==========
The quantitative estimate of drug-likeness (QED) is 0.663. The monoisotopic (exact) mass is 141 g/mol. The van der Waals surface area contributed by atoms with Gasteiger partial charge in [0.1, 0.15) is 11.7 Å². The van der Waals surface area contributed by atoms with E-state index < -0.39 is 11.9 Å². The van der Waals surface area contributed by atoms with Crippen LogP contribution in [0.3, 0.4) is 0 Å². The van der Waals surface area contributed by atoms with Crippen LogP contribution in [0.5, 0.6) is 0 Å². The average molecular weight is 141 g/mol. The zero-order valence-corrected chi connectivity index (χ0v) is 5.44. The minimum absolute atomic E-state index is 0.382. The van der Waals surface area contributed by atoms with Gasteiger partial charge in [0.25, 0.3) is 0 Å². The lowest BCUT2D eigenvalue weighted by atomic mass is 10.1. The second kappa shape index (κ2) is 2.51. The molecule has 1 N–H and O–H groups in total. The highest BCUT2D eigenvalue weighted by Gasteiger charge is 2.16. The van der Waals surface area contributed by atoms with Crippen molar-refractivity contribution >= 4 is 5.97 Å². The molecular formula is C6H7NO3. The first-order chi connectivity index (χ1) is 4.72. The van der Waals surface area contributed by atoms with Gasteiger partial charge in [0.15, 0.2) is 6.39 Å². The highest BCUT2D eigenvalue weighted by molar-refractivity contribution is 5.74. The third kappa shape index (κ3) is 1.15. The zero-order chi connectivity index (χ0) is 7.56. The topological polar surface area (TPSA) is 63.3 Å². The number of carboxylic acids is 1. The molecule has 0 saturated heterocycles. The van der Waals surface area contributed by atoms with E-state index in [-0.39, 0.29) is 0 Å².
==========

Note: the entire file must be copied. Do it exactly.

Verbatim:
The quantitative estimate of drug-likeness (QED) is 0.663. The monoisotopic (exact) mass is 141 g/mol. The van der Waals surface area contributed by atoms with Gasteiger partial charge in [0.1, 0.15) is 11.7 Å². The van der Waals surface area contributed by atoms with E-state index < -0.39 is 11.9 Å². The van der Waals surface area contributed by atoms with Crippen LogP contribution in [0.3, 0.4) is 0 Å². The van der Waals surface area contributed by atoms with Crippen LogP contribution in [0.5, 0.6) is 0 Å². The average molecular weight is 141 g/mol. The zero-order valence-corrected chi connectivity index (χ0v) is 5.44. The minimum absolute atomic E-state index is 0.382. The van der Waals surface area contributed by atoms with Gasteiger partial charge in [0.25, 0.3) is 0 Å². The lowest BCUT2D eigenvalue weighted by atomic mass is 10.1. The second kappa shape index (κ2) is 2.51. The molecule has 1 N–H and O–H groups in total. The highest BCUT2D eigenvalue weighted by Gasteiger charge is 2.16. The van der Waals surface area contributed by atoms with Crippen molar-refractivity contribution >= 4 is 5.97 Å². The molecular formula is C6H7NO3. The first-order chi connectivity index (χ1) is 4.72. The van der Waals surface area contributed by atoms with Gasteiger partial charge in [0.15, 0.2) is 6.39 Å². The highest BCUT2D eigenvalue weighted by molar-refractivity contribution is 5.74. The third kappa shape index (κ3) is 1.15. The zero-order chi connectivity index (χ0) is 7.56. The topological polar surface area (TPSA) is 63.3 Å². The number of carboxylic acids is 1. The molecule has 0 saturated heterocycles. The van der Waals surface area contributed by atoms with E-state index in [-0.39, 0.29) is 0 Å².